After two years of riding the emotional roller coaster of soaring hopes and the plummeting sorrow of miscarriages, my daughter Sarah’s wait for a child finally came to an end. Then it happened: she arrived — blue and lifeless.
The long labor came as no surprise to the doctor or to Sarah; the doctor talked of a cesarean during the last few appointments. Sarah was a first-time mother and she would be laboring with a posterior baby. The baby is turned backwards, with her spine on the mother’s spine, usually resulting in an extremely long and very painful labor. The plan was to stay home and labor as long as possible.
Sarah endured the first 20 hours of labor while walking and resting in the comfort of her home before entering the hospital.
The plan worked. Sarah progressed enough to show that she could have her baby without surgery, but the long labor had already taken its toll. It was decided that she needed help to endure the many hours of intense labor that still lay ahead — an epidural was administered.
More than 20 hours later, as I stood by her bed along with her husband, six sisters and one concerned mother-in-law doing her best imitation of a fly on the wall, my Sarah gave birth to her first child. Pearl made her world-debut to a cheering crowd.
“A girl! A baby girl!” There were giggles and tears; her Daddy’s side of the family has an average boys to girls ratio of 10 to 1. Seldom is more than one girl born per generation — she was truly a special gift. I was thankfully surprised that the staff did not have all nine of us escorted off the floor for disturbing the peace.
Within seconds, my joy turned to solemn apprehension when normal procedures and customs began to change. Rather than placing the new bundle on her mother’s chest, the doctor graciously turned her back to Sarah, placing herself between the little blue infant and her mother’s anxious gaze.
Without words — only direct eye contact and the wave of a finger — I began giving orders to my younger girls to leave the room immediately. Reading the grave expression on my face, they promptly filed out of the room without question. The room began to fall silent, and tension and fear quickly replaced the excitement as we waited for this precious baby to breathe. Time stopped in anticipation for any sign of life.
Sorrow began to overtake us one by one. As new somber faces began to enter the room, those of us who loved her most were left feeling helpless. We prayed through silent tears and bated breath. With his head back and eyes turned toward heaven, the new father fell against the wall for support and slid down to his knees. Our prayers must have sounded to God like a frantic mixture of cries for help, demands and defiance, all rolled into one as we began to face the unthinkable.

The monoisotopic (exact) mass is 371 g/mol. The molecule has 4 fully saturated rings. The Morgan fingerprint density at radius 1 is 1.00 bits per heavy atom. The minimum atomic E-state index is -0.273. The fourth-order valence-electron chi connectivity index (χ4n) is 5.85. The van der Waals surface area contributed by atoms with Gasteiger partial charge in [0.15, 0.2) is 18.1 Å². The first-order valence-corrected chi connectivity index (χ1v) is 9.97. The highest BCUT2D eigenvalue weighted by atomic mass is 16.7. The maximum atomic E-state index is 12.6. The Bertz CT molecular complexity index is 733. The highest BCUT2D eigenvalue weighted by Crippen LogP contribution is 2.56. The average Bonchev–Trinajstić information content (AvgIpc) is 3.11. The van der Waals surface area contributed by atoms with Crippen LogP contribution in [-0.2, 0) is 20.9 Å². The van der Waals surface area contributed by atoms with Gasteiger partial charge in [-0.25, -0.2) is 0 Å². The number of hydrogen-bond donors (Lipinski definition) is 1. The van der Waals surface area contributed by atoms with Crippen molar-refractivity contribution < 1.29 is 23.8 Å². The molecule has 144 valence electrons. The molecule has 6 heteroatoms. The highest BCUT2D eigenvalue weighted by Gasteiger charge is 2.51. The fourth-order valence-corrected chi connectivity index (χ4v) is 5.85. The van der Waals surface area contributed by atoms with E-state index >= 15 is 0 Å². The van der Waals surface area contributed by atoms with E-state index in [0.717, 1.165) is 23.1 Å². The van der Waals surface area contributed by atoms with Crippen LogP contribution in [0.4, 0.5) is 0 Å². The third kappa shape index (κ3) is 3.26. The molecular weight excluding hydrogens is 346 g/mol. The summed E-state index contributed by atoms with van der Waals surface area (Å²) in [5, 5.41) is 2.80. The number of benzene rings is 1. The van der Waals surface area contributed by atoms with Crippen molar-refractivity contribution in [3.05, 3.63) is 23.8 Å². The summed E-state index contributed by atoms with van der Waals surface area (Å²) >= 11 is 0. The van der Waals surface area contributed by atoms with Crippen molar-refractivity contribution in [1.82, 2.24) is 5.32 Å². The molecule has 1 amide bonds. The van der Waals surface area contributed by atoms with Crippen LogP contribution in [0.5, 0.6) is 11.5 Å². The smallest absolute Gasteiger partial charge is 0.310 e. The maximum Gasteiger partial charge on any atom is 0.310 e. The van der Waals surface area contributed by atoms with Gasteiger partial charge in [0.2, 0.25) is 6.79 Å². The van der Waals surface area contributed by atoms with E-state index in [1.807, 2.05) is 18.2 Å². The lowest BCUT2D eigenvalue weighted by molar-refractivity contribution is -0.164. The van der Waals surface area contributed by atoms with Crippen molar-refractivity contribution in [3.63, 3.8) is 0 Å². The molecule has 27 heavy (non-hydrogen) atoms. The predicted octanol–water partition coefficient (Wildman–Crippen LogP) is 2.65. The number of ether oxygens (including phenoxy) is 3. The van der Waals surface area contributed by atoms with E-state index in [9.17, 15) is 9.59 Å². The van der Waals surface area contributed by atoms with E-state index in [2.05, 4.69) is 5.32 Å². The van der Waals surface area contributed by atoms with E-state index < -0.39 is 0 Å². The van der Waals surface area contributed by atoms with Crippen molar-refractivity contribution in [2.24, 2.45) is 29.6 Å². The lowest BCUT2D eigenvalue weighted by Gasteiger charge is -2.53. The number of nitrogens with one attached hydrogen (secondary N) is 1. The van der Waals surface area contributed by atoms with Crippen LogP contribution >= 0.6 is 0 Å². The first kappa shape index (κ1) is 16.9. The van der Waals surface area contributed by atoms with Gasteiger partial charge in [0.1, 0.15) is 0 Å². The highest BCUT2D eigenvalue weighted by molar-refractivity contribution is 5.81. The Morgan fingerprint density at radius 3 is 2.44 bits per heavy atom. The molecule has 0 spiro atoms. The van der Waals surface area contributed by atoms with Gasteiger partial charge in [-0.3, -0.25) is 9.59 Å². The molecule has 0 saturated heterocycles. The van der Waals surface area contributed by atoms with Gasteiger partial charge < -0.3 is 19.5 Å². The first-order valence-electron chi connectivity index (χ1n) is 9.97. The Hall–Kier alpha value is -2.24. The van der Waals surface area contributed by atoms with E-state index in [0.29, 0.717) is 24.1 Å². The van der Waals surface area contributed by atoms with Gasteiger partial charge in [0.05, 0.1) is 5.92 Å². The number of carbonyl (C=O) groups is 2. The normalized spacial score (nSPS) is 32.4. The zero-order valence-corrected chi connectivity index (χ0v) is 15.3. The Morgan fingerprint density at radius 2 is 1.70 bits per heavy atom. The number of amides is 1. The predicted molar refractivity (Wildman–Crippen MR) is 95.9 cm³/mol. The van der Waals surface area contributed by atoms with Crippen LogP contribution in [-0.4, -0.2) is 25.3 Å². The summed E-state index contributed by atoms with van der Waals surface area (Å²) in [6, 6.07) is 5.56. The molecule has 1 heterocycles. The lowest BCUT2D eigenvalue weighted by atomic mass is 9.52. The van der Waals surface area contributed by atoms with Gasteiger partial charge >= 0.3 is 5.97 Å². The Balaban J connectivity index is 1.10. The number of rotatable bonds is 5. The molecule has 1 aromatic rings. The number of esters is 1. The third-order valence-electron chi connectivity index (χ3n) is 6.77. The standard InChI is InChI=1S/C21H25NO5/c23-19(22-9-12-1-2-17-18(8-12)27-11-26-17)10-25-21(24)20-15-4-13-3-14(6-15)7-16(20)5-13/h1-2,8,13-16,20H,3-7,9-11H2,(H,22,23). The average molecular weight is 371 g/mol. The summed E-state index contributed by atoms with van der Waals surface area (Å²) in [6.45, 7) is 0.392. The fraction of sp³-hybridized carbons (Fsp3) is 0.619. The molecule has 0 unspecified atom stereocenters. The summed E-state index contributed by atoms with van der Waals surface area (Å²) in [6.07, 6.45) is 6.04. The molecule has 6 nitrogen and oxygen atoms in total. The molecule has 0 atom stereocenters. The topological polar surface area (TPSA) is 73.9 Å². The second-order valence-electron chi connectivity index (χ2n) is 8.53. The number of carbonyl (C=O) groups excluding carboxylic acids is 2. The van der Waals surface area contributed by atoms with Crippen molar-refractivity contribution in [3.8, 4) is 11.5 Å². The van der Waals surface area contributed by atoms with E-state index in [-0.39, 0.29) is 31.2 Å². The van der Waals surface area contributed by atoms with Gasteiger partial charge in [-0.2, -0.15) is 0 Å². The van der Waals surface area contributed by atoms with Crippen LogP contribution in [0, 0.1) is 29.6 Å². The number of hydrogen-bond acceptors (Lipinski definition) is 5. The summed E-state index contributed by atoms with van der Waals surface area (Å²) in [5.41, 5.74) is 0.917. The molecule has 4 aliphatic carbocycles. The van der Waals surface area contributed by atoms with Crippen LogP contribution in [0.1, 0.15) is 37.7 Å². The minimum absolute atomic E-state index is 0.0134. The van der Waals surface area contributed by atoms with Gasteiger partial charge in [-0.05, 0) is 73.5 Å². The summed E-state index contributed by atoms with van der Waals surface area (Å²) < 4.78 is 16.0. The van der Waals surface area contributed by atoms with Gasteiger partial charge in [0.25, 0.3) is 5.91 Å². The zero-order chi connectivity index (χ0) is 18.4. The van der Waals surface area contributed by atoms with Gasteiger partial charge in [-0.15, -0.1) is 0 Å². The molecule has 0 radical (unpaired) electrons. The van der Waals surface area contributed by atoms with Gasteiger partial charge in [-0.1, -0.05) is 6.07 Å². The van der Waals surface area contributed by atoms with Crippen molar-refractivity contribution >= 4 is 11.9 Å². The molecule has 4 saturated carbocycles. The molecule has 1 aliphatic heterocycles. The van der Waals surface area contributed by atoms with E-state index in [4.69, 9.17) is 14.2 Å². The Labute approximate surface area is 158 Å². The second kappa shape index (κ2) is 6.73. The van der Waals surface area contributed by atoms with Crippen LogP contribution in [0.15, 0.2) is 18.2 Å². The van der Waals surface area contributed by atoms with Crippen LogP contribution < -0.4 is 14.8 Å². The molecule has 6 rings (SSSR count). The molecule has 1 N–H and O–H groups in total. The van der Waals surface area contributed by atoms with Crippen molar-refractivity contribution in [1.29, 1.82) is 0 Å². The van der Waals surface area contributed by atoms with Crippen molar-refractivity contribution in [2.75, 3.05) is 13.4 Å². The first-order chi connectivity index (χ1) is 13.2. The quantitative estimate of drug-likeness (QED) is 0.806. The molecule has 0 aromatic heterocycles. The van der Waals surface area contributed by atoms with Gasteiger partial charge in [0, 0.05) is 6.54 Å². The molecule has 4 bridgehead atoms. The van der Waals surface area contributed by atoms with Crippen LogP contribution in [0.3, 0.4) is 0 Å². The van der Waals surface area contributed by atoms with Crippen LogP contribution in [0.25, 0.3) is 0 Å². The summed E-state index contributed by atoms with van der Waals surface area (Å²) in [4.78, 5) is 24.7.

My daughter turned to me with terror-filled eyes, shaking her head no. All she could utter was “Mommy!” My children, let alone grown children, seldom call me mommy. I could read volumes of hope, despair and questions in her tear-filled, pleading eyes.
That one simple word instantaneously translated to, “Help! You’re my mom. You always make things all right. You have to make THIS all right. Make this not be happening. I want my baby!”
Sorrow washed away my voice. All I could offer my daughter was my embrace and arms to cry into. We waited while eternity hung in the air.
Then it happened. A small squeak no louder than a tiny mouse was heard across the room, and was immediately punctuated by our nervous elation.
We were immediately hushed by doctors who needed to hear more than a faint squeak. We fell silent once again, this time with hope brushing away fear, waiting for another sign of life.
That sign came eight full minutes after her birth, the longest eight minutes this family has ever had to endure. We welcomed our tenth grandchild — our precious little Pearl.
Within our gratefulness for God’s mercy in sparing the life of our granddaughter, there is yet another aspect of Pearl’s birth, a part of God’s design for the structure and foundation of the family that has all but vanished from our society today, that came into play just hours before Pearl made her perilous entry into the world.
You see, the epidural that was given to Sarah when she first arrived at the hospital had only worked on one side of her body. As the hours of labor lingered on, the medication wore off and another dose was administered. Then, shortly before she was ready to deliver, that dose ran its course as well.
Sarah had progressed to 9.5 centimeters when a nurse came in and offered her a shot to ease the pain. “This is a narcotic,” she explained, “so it will make you drowsy.”
“Isn’t she almost completely dilated?” I asked.
I turned to Sarah and our eyes met. I didn’t say a word. I didn’t need to. She could read my expression as clear as words on a page. “You don’t need it. You are almost there. We can get through this without it.”
Sarah simply told the nurse “No,” and with a sigh and a slight shake of her head, the nurse left the room.
As she returned to the nursing station, my daughter-in-law overheard the nurse report that Sarah had declined the offer for pain medication. Disgust tainted her voice as she added, “It was the mother. She didn’t want her to have it, so Sarah didn’t take it. I think she would have if she wasn’t in there.”
She was absolutely right. Sarah would have taken it, and her husband, so weary of seeing his wife suffer, would have been grateful for it as well. There was no way of knowing that little Pearl could not have survived one more dose of narcotics.
That potentially lethal dose was turned down, through the grace of God, and the guidance of a mother who had given birth many times before.
We tend to think of our roles as mothers ending when our children turn 18. Our roles as mothers never end; they just change with every passing season.
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